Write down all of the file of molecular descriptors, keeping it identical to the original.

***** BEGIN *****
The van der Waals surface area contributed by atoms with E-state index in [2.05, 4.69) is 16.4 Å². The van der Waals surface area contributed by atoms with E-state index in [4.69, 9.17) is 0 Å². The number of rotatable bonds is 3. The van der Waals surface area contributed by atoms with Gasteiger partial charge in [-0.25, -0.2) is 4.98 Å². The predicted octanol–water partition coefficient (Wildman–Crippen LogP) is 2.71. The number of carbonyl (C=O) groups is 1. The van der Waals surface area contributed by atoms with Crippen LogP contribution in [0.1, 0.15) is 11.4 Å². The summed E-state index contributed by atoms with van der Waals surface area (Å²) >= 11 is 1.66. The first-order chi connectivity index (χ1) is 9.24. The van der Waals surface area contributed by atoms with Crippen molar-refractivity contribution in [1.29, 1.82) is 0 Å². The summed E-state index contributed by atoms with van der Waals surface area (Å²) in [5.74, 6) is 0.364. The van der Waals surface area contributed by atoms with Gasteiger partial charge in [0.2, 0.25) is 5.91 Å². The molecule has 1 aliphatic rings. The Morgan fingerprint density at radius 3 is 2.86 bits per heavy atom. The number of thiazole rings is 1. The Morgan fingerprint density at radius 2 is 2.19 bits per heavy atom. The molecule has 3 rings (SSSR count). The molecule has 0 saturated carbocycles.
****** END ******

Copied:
The van der Waals surface area contributed by atoms with E-state index in [2.05, 4.69) is 16.4 Å². The van der Waals surface area contributed by atoms with E-state index in [4.69, 9.17) is 0 Å². The number of rotatable bonds is 3. The van der Waals surface area contributed by atoms with Gasteiger partial charge in [-0.25, -0.2) is 4.98 Å². The predicted octanol–water partition coefficient (Wildman–Crippen LogP) is 2.71. The number of carbonyl (C=O) groups is 1. The van der Waals surface area contributed by atoms with Crippen LogP contribution in [0.1, 0.15) is 11.4 Å². The summed E-state index contributed by atoms with van der Waals surface area (Å²) >= 11 is 1.66. The first-order chi connectivity index (χ1) is 9.24. The van der Waals surface area contributed by atoms with Crippen molar-refractivity contribution in [1.29, 1.82) is 0 Å². The summed E-state index contributed by atoms with van der Waals surface area (Å²) in [5.74, 6) is 0.364. The van der Waals surface area contributed by atoms with Gasteiger partial charge in [0.2, 0.25) is 5.91 Å². The molecule has 1 aliphatic rings. The Morgan fingerprint density at radius 3 is 2.86 bits per heavy atom. The number of thiazole rings is 1. The Morgan fingerprint density at radius 2 is 2.19 bits per heavy atom. The molecule has 3 rings (SSSR count). The molecule has 0 saturated carbocycles.